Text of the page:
The Ukrainian Institute of Modern Art is pleased to present “Sedimented,” a 4-person exhibition featuring Chicago-based artists Stephen Eichhorn, Gunjan Kumar, Judith Mullen and Toby Zallman. These artists not only share an interest in the intersection of the natural and the manmade, but the manner in which they create their multimedia works have conceptual and literal processes in common. In different ways, the artists are all gatherers of images and materials –as if a multitude of ephemera and ideas have been loosened from the world around them and collected, settling within the artists’ studios and their works.
Stephen Eichhorn’s collage works are the product of a fastidious practice of cutting images of flora from botanical publications. From these accrued piles of carefully incised, paper plant life, the artist sorts and selects the images that are then adhered to luminously colored, and reflective grounds. In Eichhorn’s “Cats & Plants” series on display here, cut-out foam core cats are adorned with bizarre arrangements of houseplants: a thorny totem of cacti piled high upon the animal’s head, or spiralling echeveria succulents where the eyes should be. In these works, Eichhorn juxtaposes two of the most common ways we incorporate elements of nature into our human world, giving viewers an unexpected recasting of a familiar, domestic condition.
For Gunjan Kumar, too, laborious precision is the basis for art making, though for Kumar, that labor serves a symbolic purpose. Kumar’s works in “Sedimented” feature the unmistakable, deep golden hue of turmeric. Combining the turmeric powder with organic glues, fabric, paper and minerals, the artist creates symmetrical grids and spirals of turmeric cones. These cones are formed by hand, in a repetitive circular motion –a process that signifies the unification of beginning and end. Kumar draws from the visual and cultural traditions of India, where she was born, and as these influences are filtered through her making process, they result in a thoroughly transcendent and sublime aesthetic experience.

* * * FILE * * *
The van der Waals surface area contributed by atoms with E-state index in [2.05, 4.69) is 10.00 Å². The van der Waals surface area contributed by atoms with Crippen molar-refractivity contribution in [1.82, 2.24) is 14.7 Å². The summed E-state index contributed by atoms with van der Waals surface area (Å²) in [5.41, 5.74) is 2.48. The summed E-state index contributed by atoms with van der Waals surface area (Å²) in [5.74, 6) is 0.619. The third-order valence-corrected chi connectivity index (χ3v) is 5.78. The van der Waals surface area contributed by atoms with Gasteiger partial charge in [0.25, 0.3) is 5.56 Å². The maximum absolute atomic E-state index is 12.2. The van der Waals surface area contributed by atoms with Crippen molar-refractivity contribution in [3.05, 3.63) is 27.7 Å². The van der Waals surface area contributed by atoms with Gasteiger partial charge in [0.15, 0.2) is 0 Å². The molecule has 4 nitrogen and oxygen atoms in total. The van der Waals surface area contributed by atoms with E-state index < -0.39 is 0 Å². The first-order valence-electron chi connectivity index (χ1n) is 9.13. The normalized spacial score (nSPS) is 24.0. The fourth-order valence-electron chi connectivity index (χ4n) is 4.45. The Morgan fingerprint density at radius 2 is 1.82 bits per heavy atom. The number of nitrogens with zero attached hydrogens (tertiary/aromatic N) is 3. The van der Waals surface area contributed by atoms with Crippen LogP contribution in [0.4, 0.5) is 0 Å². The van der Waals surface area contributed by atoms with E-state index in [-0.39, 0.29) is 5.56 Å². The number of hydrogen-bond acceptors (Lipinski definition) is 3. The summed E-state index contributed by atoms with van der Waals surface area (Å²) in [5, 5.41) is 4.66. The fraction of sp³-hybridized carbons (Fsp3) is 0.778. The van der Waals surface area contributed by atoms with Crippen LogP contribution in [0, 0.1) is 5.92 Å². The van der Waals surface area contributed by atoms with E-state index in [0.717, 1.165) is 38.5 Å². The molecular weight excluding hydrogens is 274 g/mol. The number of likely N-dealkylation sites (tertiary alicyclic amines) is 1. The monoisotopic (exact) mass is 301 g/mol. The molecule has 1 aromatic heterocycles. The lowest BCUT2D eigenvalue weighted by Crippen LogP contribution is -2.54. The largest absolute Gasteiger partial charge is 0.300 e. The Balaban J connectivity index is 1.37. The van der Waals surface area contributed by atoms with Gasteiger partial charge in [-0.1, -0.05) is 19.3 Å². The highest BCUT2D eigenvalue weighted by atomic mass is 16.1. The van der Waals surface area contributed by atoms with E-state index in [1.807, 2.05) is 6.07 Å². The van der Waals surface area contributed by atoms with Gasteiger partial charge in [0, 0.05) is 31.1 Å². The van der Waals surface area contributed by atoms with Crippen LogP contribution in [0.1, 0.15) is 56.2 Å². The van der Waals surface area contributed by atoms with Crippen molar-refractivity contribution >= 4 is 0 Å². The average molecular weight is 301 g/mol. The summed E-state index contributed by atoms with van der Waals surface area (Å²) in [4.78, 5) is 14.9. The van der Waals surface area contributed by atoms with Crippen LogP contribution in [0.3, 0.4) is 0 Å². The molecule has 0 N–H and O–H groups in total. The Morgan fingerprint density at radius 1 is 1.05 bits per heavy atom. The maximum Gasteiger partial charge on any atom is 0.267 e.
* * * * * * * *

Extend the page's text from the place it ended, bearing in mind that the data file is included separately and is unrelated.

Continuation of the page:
The content of materials is likewise crucial for Judith Mullen, who combines organic and inorganic media in her sculptural works, manifesting the sensation of having one foot in the natural world, and one in the human. Clay and tree branches are treated in the same manner as steel wool and Styrofoam, merging into airy, rather precarious objects. The artist likens these abstracted yet markedly physical pieces to the way in which our human consciousness contends with the instability of memory and the substantiality of the present. Mullen’s works here blur the distinctions between many seemingly disparate ideas, at once recognizable yet fantastical.
Toby Zallman’s commingling of nature and manmade imparts a distinctly environmentalist message via her multimedia installations and wallbound images. In “Untitled PB4,” innumerable, disposable plastic shopping bags are shredded, twisted and wound with steel mesh, composing a vaguely botanical, alien landscape. The texture of the bags has been transformed, though by no means have their environmentally dangerous characteristics been expunged from the meaning of Zallman’s works. Like her three-dimensional pieces, Zallman’s graphite and photographic works on paper are visually dynamic and enticing in their treatment of the plastic bag; however, underlying that beauty and material ingenuity lies a palpable sensation of danger and hazard.